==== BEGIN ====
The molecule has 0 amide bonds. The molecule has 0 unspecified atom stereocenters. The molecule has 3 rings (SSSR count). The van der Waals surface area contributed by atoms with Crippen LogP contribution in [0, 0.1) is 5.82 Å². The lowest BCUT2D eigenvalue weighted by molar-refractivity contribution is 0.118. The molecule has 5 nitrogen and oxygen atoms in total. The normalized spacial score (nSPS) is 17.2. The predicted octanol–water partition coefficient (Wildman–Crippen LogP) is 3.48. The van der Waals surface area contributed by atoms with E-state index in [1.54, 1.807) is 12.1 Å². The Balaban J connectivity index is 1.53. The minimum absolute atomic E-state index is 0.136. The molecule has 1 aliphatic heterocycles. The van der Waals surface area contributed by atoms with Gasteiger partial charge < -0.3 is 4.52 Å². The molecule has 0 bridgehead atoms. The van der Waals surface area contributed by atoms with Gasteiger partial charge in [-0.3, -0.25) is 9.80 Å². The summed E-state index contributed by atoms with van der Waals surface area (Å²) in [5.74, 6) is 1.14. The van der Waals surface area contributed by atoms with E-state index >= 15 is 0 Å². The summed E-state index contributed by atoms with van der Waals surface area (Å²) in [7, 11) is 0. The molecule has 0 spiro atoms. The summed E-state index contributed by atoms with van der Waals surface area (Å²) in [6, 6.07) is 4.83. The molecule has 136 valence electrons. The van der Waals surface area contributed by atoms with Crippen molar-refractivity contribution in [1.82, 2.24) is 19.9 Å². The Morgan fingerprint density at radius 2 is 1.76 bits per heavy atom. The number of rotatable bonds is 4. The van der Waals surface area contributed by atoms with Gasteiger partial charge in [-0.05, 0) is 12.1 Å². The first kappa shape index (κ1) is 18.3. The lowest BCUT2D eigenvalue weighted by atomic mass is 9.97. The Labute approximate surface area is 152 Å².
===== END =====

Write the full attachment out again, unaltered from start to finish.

The molecule has 0 amide bonds. The molecule has 0 unspecified atom stereocenters. The molecule has 3 rings (SSSR count). The van der Waals surface area contributed by atoms with Crippen LogP contribution in [0, 0.1) is 5.82 Å². The lowest BCUT2D eigenvalue weighted by molar-refractivity contribution is 0.118. The molecule has 5 nitrogen and oxygen atoms in total. The normalized spacial score (nSPS) is 17.2. The predicted octanol–water partition coefficient (Wildman–Crippen LogP) is 3.48. The van der Waals surface area contributed by atoms with E-state index in [1.54, 1.807) is 12.1 Å². The Balaban J connectivity index is 1.53. The minimum absolute atomic E-state index is 0.136. The molecule has 1 aliphatic heterocycles. The van der Waals surface area contributed by atoms with Gasteiger partial charge < -0.3 is 4.52 Å². The molecule has 0 bridgehead atoms. The van der Waals surface area contributed by atoms with Gasteiger partial charge in [-0.3, -0.25) is 9.80 Å². The summed E-state index contributed by atoms with van der Waals surface area (Å²) in [5.74, 6) is 1.14. The van der Waals surface area contributed by atoms with E-state index >= 15 is 0 Å². The summed E-state index contributed by atoms with van der Waals surface area (Å²) in [7, 11) is 0. The molecule has 0 spiro atoms. The summed E-state index contributed by atoms with van der Waals surface area (Å²) in [6, 6.07) is 4.83. The molecule has 136 valence electrons. The van der Waals surface area contributed by atoms with Crippen molar-refractivity contribution in [1.82, 2.24) is 19.9 Å². The Morgan fingerprint density at radius 2 is 1.76 bits per heavy atom. The number of rotatable bonds is 4. The van der Waals surface area contributed by atoms with Gasteiger partial charge in [-0.05, 0) is 12.1 Å². The first kappa shape index (κ1) is 18.3. The lowest BCUT2D eigenvalue weighted by atomic mass is 9.97. The Labute approximate surface area is 152 Å².